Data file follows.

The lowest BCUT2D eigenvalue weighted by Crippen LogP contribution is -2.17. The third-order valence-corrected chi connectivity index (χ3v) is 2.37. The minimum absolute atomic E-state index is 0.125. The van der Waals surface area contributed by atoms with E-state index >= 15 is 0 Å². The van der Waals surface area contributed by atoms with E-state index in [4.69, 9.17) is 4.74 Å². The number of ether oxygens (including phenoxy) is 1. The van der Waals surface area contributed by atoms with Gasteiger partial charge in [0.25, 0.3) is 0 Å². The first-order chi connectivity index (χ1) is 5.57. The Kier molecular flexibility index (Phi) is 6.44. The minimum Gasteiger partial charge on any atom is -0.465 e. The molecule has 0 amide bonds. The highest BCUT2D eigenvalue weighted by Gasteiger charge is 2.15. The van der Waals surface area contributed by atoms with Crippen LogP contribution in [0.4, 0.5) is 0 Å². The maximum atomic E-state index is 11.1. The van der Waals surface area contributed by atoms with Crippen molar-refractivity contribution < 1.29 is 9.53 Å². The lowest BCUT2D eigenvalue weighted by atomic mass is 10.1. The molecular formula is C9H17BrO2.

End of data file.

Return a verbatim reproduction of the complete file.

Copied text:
The lowest BCUT2D eigenvalue weighted by Crippen LogP contribution is -2.17. The third-order valence-corrected chi connectivity index (χ3v) is 2.37. The minimum absolute atomic E-state index is 0.125. The van der Waals surface area contributed by atoms with E-state index >= 15 is 0 Å². The van der Waals surface area contributed by atoms with E-state index in [4.69, 9.17) is 4.74 Å². The number of ether oxygens (including phenoxy) is 1. The van der Waals surface area contributed by atoms with Gasteiger partial charge in [0.25, 0.3) is 0 Å². The first-order chi connectivity index (χ1) is 5.57. The Kier molecular flexibility index (Phi) is 6.44. The minimum Gasteiger partial charge on any atom is -0.465 e. The molecule has 0 amide bonds. The highest BCUT2D eigenvalue weighted by Gasteiger charge is 2.15. The van der Waals surface area contributed by atoms with Crippen LogP contribution in [0.4, 0.5) is 0 Å². The maximum atomic E-state index is 11.1. The van der Waals surface area contributed by atoms with Crippen molar-refractivity contribution < 1.29 is 9.53 Å². The lowest BCUT2D eigenvalue weighted by atomic mass is 10.1. The molecular formula is C9H17BrO2.